Thursday, 26 January 2017

The Importance of de-schooling

What is Deschooling?

Deschooling is the idea and process of taking school, and all it's rules, ideals and structures and letting it go. Even if the you are thinking of doing structured education, this time is vital to adjust, and release the stress and mentality of school.
It can take a few weeks, but equally it can take much longer, because it is not just the kids that need to adjust, but it is primarily the parents.
You would hardly expect someone who has been in a traumatic relationship to just leave it and be fine. More over you would find that if you recreated that sort of relationship soon after that the familiarity would make it something your child accepts, but it damages the parent-child bond and adds to, rather than heal the child from the trauma.

School as trauma.

Most Home Educating families who have been in the school system leave because of trauma, from bullying to the school trying to force a child into a different shape than they are. The mental, physical and emotional damage from school can be deep. Ask any adult who has been bullied.
Psychologically school is a building where education is given to them. Learning is something done to them, not something they do. Failure to understand or comply leads to punishment and how good you are at test often determines whether a teacher will even bother trying. Children are told time and time again what they can and can't do, what they are and are not good at, when they can pee, when they can eat, when they can speak. It makes for a adult v's child mentality.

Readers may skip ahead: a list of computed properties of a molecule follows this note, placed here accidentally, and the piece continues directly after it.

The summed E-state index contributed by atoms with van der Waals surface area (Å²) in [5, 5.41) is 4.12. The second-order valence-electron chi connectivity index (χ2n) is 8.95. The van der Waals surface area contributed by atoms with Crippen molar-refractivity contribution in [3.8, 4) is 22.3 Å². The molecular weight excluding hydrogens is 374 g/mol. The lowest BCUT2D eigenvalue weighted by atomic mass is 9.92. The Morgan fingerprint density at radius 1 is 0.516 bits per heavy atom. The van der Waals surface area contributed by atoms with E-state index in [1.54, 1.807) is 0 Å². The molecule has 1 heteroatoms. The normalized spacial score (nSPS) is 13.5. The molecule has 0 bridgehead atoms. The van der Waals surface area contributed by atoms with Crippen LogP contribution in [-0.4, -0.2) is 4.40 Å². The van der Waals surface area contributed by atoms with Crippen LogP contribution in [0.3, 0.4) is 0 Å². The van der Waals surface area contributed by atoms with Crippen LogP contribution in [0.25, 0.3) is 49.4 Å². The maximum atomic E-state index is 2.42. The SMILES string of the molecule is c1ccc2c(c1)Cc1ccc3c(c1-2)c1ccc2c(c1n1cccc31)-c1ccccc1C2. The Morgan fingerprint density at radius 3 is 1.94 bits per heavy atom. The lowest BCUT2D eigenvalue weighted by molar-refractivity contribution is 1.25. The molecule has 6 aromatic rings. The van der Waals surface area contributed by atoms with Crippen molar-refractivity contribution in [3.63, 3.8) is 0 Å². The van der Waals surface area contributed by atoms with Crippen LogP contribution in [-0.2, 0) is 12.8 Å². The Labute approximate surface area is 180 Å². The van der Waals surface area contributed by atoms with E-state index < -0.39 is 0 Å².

Deschooling is the learning to be, without bells, and standing in lines, or sitting in rows. It is about the child finding out who they are under the uniform, under who they have been told they are.
What if they are not "thick" or "lazy"? What if they are not a "freak"? What if they are not "difficult"? What if they just needed the opportunity to learn to do something themselves (the only way something truly sticks)?
Deschooling is about the parent letting go (some of us need waaay more time at this than others). It is about the parent learning that education looks very different than school. That all that six hours a day from 9 until 3 is about schooling, not education. It doesn't just happen while sat at a table writing, or you standing over them telling them to "do it like this". That they are far more likely to copy you than you realise. If you want manners, be polite. If you want them to read, read and have books around. You want them curious and keen? Be curious.

But how long?

Well that depends on many factors. Some say a week for every year in school, some say a month. In reality healing and letting go of school will in the long run fix more problems, and in fact most Home Educating families who have issues about getting their kids to "knuckle down" or has kids "refusing the work" will be asked "did you deschool?"
Taking a week off, or a holiday simply isn't enough time for the parent to really let go or for the child to heal.

I can see I made the mistake myself. I didn't deschool at all. I pushed hard and had 6 hours a day at home sat at a table, when I started. (Yes I am an idiot.)
It was only when I got too sick I had to let go. A process that took about 2 years. It fundamentally healed my relationship with my daughter, and allowed her to learn things about herself and the world I never imagined. When we take a break from the idea that learning and school are the same and are very different, that education happens everywhere, all the time we can feel better that we are doing "enough". That play is powerful, important and necessary for healthy children then you are ready to begin. Children heal quickly it is only when we give them the space and time to do so, we can also heal ourselves.

Home education is far too important to take seriously.

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